Social Networks of Homeless Individuals with Drug Addiction
The idea of social capital, defined as the benefits an individual gains by accessing resources they otherwise wouldn’t have access to via their social network, has extended into the realm of recovery research with a new concept: recovery capital.
RECOVERY CAPITAL: The resources (social, physical, human and cultural), which are necessary to begin and maintain recovery from substance use disorder.
This term refers to the sum of these gained resources that can help an individual to begin and uphold the recovery process.
For homeless people with a substance use disorder (SUD), members of their social network can be of great value or detriment to their recovery; supportive relationships may discourage drug use and help an individual manage their SUD while the presence of drug users in a social network could result in relapse.
Neale and Stevenson studied the nature of social networks and relationships among homeless people with SUD living in homeless hostels in the United Kingdom. Homeless hostels are short-term accommodations for homeless individuals that vary in size and structure but are characterized by shared spaces, lack of privacy, and supervision.
For this study, the authors conducted qualitative interviews with 10 residents from three hostels for a total of 30 participants. The interview was repeated 4-6 weeks later to evaluate changes in social networks over time. Of the 30 interviewed participants, 8 were lost to follow-up and not re-interviewed.
Ages of participants ranged from 21 to 54 with an average age of 38. Twenty four (80%) reported mental health issues. The length of homelessness ranged from a few days to 20 years. Social network size ranged from 3 to 13 people (not counting those referred to as “enemies”) with an average of 8 people. The table below describes substance use of participants.
From the interviews, the authors defined the following core relationships that were most central to participants’ lives:
- family members
- Family relationships were discussed the most by participants. For some, family members who used drugs or alcohol were a source of stress for the participant. For example, one participant attributed her homelessness to her mother’s alcoholism as it forced her to leave home. Of 21 participants who discussed family members during the first interview, 11 mentioned the same relatives during interview two, showing how quickly the social networks of these individuals can shift. Fifteen participants had a child who lived with ex-partners or relatives. Feelings of guilt and depression were noted for the third of participants who had no contact with their children. About one third of participants (all men) had no contact with family.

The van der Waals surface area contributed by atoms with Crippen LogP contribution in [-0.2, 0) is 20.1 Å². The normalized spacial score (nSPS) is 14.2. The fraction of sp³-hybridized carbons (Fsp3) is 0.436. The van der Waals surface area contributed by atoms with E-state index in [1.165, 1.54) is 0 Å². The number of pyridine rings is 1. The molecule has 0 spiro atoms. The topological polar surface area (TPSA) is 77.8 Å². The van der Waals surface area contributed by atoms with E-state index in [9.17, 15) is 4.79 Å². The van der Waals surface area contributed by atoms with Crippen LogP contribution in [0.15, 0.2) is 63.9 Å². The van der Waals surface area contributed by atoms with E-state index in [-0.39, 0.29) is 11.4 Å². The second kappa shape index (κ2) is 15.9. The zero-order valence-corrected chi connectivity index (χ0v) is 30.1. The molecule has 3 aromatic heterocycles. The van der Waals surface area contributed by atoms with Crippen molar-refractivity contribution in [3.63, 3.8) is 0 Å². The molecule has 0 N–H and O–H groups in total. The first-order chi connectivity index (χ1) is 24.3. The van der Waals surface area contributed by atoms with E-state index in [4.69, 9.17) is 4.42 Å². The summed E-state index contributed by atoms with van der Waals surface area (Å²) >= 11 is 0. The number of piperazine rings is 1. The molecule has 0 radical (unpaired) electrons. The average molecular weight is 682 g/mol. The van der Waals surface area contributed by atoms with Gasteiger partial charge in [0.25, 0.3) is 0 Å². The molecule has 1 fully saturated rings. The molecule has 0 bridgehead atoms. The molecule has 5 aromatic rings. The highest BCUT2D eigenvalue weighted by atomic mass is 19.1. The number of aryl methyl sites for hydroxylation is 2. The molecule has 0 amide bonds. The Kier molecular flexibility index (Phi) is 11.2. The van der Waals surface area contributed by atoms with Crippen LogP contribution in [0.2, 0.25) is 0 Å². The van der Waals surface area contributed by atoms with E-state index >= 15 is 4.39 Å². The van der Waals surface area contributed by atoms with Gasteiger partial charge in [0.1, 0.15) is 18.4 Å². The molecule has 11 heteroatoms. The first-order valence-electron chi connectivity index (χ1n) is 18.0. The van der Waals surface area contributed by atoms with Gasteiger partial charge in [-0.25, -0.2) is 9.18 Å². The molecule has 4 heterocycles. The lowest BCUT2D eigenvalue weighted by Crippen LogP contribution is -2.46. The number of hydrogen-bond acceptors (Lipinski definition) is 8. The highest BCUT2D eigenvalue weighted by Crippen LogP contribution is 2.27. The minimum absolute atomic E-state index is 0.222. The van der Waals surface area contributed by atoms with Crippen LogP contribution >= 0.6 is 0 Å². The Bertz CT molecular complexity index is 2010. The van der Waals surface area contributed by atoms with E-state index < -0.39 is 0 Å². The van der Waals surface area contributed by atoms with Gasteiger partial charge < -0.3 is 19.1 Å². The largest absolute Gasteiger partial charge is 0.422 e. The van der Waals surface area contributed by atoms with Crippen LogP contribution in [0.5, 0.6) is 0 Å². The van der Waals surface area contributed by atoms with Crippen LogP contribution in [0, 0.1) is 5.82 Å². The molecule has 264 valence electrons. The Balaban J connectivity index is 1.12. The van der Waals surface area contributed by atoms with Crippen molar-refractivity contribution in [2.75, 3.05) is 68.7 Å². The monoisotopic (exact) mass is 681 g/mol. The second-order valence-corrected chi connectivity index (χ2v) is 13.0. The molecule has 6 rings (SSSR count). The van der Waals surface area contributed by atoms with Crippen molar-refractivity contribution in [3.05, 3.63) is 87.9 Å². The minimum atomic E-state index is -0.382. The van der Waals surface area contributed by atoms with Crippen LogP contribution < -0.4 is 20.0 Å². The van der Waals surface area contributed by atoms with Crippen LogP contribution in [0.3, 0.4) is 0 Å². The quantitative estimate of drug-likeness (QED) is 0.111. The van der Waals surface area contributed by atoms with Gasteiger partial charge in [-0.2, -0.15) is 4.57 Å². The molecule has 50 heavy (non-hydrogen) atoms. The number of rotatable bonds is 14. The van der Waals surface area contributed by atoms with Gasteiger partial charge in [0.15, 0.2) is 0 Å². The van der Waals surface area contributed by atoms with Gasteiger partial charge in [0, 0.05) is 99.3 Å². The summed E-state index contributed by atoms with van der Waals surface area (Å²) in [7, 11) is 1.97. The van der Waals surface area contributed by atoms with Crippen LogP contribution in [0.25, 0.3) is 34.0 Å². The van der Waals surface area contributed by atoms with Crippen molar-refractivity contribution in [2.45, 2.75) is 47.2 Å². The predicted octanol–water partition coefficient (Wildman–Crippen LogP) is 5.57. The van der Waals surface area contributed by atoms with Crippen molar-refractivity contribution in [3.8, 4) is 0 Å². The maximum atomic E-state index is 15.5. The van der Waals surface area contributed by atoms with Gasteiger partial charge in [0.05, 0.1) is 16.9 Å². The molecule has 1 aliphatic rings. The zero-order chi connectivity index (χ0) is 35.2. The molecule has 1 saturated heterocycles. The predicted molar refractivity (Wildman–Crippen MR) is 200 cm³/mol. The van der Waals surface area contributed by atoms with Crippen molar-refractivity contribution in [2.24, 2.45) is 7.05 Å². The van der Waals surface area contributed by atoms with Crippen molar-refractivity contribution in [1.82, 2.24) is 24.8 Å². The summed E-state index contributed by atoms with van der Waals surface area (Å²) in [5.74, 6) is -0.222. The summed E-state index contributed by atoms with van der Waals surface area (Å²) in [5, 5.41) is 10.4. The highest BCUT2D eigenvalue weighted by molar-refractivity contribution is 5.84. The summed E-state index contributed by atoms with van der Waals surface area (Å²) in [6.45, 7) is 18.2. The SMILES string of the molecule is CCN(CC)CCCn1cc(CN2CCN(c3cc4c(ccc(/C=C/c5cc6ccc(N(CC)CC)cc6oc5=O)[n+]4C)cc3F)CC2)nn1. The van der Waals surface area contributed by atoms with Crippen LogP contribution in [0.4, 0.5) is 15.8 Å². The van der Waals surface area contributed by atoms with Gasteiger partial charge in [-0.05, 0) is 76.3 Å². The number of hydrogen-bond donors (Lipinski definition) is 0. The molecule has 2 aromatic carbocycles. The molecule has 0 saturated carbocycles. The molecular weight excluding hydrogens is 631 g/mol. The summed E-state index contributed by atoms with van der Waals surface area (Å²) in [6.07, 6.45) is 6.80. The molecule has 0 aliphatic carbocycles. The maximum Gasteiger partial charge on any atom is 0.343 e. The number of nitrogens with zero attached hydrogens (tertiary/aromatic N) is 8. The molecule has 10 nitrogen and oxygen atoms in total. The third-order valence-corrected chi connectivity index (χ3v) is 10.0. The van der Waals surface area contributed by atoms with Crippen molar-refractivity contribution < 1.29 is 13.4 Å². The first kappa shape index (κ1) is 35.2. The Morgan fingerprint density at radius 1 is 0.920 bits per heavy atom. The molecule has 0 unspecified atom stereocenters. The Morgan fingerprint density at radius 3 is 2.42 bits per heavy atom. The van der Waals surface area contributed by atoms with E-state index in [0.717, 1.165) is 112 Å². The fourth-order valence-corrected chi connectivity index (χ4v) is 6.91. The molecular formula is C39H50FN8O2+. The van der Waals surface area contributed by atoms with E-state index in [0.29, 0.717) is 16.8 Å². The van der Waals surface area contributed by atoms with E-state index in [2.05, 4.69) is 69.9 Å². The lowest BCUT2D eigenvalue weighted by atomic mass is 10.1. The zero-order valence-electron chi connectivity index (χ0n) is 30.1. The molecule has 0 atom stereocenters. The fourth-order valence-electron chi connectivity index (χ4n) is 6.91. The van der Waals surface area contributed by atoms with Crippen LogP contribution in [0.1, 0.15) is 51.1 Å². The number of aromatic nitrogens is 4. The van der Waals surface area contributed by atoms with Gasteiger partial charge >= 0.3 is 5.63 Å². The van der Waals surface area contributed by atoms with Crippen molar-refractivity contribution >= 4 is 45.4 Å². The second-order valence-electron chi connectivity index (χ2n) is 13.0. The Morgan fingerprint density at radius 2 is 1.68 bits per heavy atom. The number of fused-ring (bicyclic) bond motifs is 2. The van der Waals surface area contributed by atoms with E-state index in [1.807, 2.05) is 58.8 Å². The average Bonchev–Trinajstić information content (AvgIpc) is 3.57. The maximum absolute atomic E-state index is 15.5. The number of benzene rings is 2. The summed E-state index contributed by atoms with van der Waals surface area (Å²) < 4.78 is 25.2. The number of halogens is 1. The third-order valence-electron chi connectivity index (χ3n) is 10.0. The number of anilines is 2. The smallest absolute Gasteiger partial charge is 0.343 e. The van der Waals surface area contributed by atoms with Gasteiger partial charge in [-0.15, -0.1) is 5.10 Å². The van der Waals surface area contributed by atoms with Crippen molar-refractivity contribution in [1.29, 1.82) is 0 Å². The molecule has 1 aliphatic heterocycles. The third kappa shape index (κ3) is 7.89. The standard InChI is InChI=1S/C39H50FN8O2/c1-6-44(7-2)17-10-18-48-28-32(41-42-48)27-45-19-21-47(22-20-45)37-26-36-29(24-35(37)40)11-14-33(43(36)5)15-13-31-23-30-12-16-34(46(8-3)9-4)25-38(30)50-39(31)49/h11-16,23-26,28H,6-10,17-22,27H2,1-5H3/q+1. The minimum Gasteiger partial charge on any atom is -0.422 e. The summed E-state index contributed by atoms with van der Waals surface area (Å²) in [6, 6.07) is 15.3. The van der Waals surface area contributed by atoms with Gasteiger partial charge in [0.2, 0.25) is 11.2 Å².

- Participants generally spoke positively about hostel staff and other professionals (e.g. probation officers) with whom they interacted. They expressed gratitude for their services. However, some felt these individuals did not do enough for them. For some, professionals made up a majority of their network. There was more stability in these relationships over time as compared to family relationships.
- other hostel residents
- Relationships with other hostel residents were both positive and negative; some talked and played board games with other residents while some used drugs and alcohol together. Having other drug users around tempted some individuals to use drugs as well, and lack of individual space made this scenario difficult to avoid.
- friends outside of hostels
- Relationships with friends outside of hostels were overall positive and stable between the two interviews. These individuals offered sources of emotional and practical support as a majority had homes and did not have issues with drugs or alcohol.